Medicine & Health Sciences

Clinical Nutrition and Aging
Sarcopenia and Muscle Metabolism

Chad Cox, PhD

Clinical Nutrition and Aging

Published. Available now.
Pub Date: March 2016
Hardback Price: $149.95 US
Hard ISBN: 9781771883702
E-Book ISBN: 9781771883719
Pages: 306 pp with index
Binding Type: hardback

This title includes a number of Open Access chapters.

Sarcopenia—the loss of muscle mass and strength that occurs with advancing age—is a major health challenge, particularly in North America, Europe, and Japan, which have large aging populations. This compendium volume is a valuable addition to the existing literature, providing state-of-the-art information on the most effective prevention and treatment options.

Included are research articles on:
  • nutrition management and the prevention of sarcopenia
  • protein therapy for sarcopenia
  • the effect of exercise on sarcopenia
  • other therapeutic strategies, including antioxidants and steroids
Written by experts in the field from the US, Canada, Italy, the UK, Belgium, Chile, France, and Japan, this book will be of practical international interest to geriatricians, nutritionists, and dietitians, as well as clinicians and professionals working in nursing homes or sports medicine. It is also a valuable reference for postgraduates and researchers working on age-related diseases, disability, nutrition, and geriatric medicine.

Part I: How Nutrition and Other Factors Relate to Sarcopenia
1. Nutrition and Sarcopenia: A Review of the Evidence and Implications for Preventive Strategies
Siân Robinson, Cyrus Cooper, and Avan Aihie Sayer
2. Malnutrition-Sarcopenia Syndrome: Is This the Future of Nutrition Screening and Assessment for Older Adults?
Maurits F. J. Vandewoude, Carolyn J. Alish, Abby C. Sauer, and Refaat A. Hegazi
3. Novel Insights on Nutrient Management of Sarcopenia in the Elderly
Mariangela Rondanelli, Milena Faliva, Francesca Monteferrario, Gabriella Peroni, Erica Repaci, Francesca Allieri, and Simone Perna

Part II: Protein and Exercise
4. Whey Protein and Essential Amino Acids Promote the Reduction of Adipose Tissue and Increased Muscle Protein Synthesis During Caloric Restriction-Induced Weight Loss in Elderly, Obese Individuals
Robert H. Coker, Sharon Miller, Scott Schutzler, Nicolaas Deutz, and Robert R. Wolfe
5. Insulinotropic and Muscle Protein Synthetic Effects of Branched-Chain Amino Acids: Potential Therapy for Type 2 Diabetes and Sarcopenia
Ralph J. Manders, Jonathan P. Little, Scott C. Forbes, and Darren G. Candow
6. Myofibrillar Protein Synthesis Following Ingestion of Soy Protein Isolate at Rest and After Resistance Exercise in Elderly Men
Yifan Yang, Tyler A. Churchward-Venne, Nicholas A. Burd, Leigh Breen, Mark A. Tarnopolsky, and Stuart M. Phillips
7. The Link between Dietary Protein Intake, Skeletal Muscle Function and Health in Older Adults
Jamie I. Baum and Robert R. Wolfe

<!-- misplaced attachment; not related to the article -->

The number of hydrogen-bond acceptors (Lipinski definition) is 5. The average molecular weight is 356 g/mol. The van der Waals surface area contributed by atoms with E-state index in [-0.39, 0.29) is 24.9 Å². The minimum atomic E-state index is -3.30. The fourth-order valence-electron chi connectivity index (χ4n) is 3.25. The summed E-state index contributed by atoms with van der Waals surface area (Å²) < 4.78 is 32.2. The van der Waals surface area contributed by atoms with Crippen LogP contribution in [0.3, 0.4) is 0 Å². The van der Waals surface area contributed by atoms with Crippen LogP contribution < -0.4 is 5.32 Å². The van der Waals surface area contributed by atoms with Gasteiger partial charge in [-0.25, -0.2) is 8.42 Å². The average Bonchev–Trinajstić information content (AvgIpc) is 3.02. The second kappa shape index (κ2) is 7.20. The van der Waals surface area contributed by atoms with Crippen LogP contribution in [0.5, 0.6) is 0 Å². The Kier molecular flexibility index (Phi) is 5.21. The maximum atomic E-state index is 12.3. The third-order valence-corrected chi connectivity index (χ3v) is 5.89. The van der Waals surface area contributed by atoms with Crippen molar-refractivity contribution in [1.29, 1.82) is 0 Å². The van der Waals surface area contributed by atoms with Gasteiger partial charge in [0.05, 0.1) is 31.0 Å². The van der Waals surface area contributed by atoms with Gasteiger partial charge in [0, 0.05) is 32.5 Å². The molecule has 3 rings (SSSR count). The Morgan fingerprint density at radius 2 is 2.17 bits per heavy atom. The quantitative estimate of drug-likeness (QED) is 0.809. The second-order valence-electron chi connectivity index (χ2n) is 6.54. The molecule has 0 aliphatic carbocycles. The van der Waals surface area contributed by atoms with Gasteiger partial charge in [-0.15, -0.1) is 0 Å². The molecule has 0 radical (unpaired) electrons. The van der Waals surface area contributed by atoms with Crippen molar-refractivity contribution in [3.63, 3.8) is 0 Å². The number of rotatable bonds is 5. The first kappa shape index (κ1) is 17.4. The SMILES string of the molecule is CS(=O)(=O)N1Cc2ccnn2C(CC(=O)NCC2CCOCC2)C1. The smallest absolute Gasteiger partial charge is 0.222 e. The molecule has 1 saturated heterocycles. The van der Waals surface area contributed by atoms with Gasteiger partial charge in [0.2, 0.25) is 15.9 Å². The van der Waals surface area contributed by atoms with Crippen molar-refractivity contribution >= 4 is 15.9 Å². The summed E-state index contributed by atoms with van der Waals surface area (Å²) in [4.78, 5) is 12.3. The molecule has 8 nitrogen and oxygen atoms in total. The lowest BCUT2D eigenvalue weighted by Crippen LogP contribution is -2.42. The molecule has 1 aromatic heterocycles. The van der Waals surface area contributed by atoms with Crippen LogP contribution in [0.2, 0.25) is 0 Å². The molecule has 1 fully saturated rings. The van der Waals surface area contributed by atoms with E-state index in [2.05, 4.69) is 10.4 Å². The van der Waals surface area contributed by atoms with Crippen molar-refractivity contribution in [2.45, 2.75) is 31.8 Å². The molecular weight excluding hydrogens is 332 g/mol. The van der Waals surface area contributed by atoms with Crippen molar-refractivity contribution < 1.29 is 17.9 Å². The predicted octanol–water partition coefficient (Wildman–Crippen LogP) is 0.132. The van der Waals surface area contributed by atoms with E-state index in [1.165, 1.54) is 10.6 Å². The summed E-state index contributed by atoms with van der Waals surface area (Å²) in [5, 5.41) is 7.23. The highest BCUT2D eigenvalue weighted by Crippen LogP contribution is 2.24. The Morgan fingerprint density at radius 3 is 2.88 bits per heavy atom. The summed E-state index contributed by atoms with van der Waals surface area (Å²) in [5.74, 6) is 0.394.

8. The Pleiotropic Effect of Physical Exercise on Mitochondrial Dynamics in Aging Skeletal Muscle
Elena Barbieri, Deborah Agostini, Emanuela Polidori, Lucia Potenza, Michele Guescini, Francesco Lucertini, Giosuè Annibalini, Laura Stocchi, Mauro De Santi, and Vilberto Stocchi

Part III: Other Therapeutic Strategies
9. Novel Intriguing Strategies Attenuating to Sarcopenia 215
Kunihiro Sakuma and Akihiko Yamaguchi
10. Muscle Wasting and Resistance of Muscle Anabolism: The “Anabolic Threshold Concept” for Adapted Nutritional Strategies during Sarcopenia
Dominique Dardevet, Didier Rémond, Marie-Agnès Peyron, Isabelle Papet, Isabelle Savary-Auzeloux, and Laurent Mosoni
11. Rationale for Antioxidant Supplementation in Sarcopenia
Francesco Cerullo, Giovanni Gambassi, and Matteo Cesari
12. Sarcopenia and Androgens: A Link between Pathology and Treatment
Carla Basualto-Alarcón, Diego Varela, Javier Duran, Rodrigo Maass, and Manuel Estrada

About the Authors / Editors:

Chad Cox, PhD
Lecturer, Department of Chemistry and Department of Family and Consumer Sciences, California State University, Sacramento, California, USA

Dr. Chad L. Cox is a lecturer in the Department of Chemistry and the Department of Family and Consumer Sciences at California State University, Sacramento. He also teaches at Sacramento City College and the University of California, Davis. He holds a PhD in Nutritional Biology, a Bachelor of Science in Exercise Biology, and a Bachelor of Science in Nutrition Science, all from UC Davis. His research interests include the causes of obesity and obesity-related chronic diseases, how exercise training can induce changes in the regulation of gene expression that can lead to improvements in insulin sensitivity and promote energy balance, and the development of pharmacological agents that could help reduce the epidemic of obesity, Type 2 diabetes and metabolic syndrome.

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